Saturday, May 21, 2005

Not Eating Chocolate

My doctor having threatened me with anti-cholesterol medicine again, I'm back to monitoring what I eat. Since being so fussed about work, the past six months, I'd gained back about fifteen pounds. (I'm still fussed about work, but incurring coronary problems won't help matters any.)

My diet consists of eschewing refined sugar and saturated fat,* and going light on "white stuff" generally (white rice, white bread, potatos, pasta). It's simple, and it's worked -- of course, all diets work for me, if I follow them. The advantage to this one is that I seem to be able to stick to it for weeks at a time, and picturing hewing to it for the rest of my days doesn't depress me.

Which brings me to what I intended to post about. I'm experimenting with a new way of responding to cravings. The first thing to do, of course, is to see if I'm hungry, and if I am, to eat something. But that only stops them about half the time. So I've been watching what my mind really does, when I'm craving something, and, as usual, it's not exactly what I thought it did. What really happens -- and why it's so unpleasant -- is that I start battling the desire, trying to fight it down, trying to replace it with the desire to lose weight and be healthy. Pretty soon most of my consciousness gets drawn into the battle. And if I cave in, it's not so much because I want the treat so badly, as that I want my damn mind back, so I can pay attention to other things. I'm just tired of the fight. It doesn't seem worth it.

And actually, I think I'm right. It's not worth it. Having my mind snarled up like that for half of my waking life would lose me more years of life worth living than an early death by heart failure would. There's nothing stupid or weak about capitulating at that point. It's just sense.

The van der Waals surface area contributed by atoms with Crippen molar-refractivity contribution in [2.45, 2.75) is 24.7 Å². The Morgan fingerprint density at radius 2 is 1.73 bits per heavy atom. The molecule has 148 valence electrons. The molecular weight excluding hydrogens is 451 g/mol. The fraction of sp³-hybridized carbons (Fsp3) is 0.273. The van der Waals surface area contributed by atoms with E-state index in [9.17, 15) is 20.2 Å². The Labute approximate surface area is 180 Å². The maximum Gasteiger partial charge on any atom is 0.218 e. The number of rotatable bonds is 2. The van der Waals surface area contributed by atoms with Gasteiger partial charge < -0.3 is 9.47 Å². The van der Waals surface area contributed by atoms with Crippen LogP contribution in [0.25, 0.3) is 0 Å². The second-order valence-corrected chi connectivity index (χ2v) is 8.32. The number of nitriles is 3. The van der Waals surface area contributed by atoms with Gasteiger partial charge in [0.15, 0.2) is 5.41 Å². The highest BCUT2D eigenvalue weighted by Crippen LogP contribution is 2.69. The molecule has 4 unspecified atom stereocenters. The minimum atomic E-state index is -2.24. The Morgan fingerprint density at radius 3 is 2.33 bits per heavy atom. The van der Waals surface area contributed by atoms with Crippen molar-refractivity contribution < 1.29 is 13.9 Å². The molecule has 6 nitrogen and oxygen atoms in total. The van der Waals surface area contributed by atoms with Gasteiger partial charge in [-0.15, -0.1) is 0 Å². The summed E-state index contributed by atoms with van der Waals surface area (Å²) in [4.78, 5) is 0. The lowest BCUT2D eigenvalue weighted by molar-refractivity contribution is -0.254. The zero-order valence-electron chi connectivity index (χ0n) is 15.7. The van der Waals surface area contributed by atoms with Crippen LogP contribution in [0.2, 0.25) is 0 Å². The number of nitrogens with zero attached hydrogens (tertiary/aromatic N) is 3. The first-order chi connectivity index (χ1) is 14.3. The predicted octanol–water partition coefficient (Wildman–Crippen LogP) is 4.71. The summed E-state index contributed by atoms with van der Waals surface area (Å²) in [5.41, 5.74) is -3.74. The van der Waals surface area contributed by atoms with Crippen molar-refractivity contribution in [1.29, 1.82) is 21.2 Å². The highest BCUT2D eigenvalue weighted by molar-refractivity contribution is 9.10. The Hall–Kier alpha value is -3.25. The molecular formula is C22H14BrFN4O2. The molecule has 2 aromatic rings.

But it has occurred to me lately, watching the battle royale escalating, that there's another way to play this game. I don't actually need to stop wanting chocolate. I just need to not eat it. So I've been trying, lately, to respond to a craving by welcoming it. Instead of trying to head myself off from thoughts of chocolate, or minimize how much I want it, I invite myself to dwell on it. Luxuriate in the fantasy of eating it: try to call to mind exactly how it tastes, exactly how my body responds -- the lift of euphoria, the jets of saliva, the way the different flavors (chocolate being such a marvellously complex set of tastes) greet the sides and the back of the tongue. The crunch of nuts between my teeth, the raking of the sweetness against my palate. The whole thing.

It helps to know, as I have learned from sitting Shamatha, that thoughts, including cravings, go away. They only stay because we're holding them in place, somehow (most often, by trying to make them go away.)

(Milarepa came back to his cave one day to find it infested with demons. He tried everything to make them go away -- physical violence, incantations, argument. Nothing worked. Finally he decided that they were just there to stay, and he invited them to sit down and have some tea, and join him in meditation. And at that, so the story goes, the demons vanished.)

So far I've been having good success with this. Of course, if you have much experience with dieting, you'll know that you're always finding solutions like this. They work for awhile and then suddenly they don't anymore. I just hope I'm mindful enough to watch what's really happening, when this stops working.

*Except my morning eggs. If it's a choice between death and my morning eggs, well -- come, seeling death! But actually eggs aren't that bad in the saturated-fat department; they just got a bad name because of the superstition that dietary cholesterol converts directly to blood cholesterol.

No comments: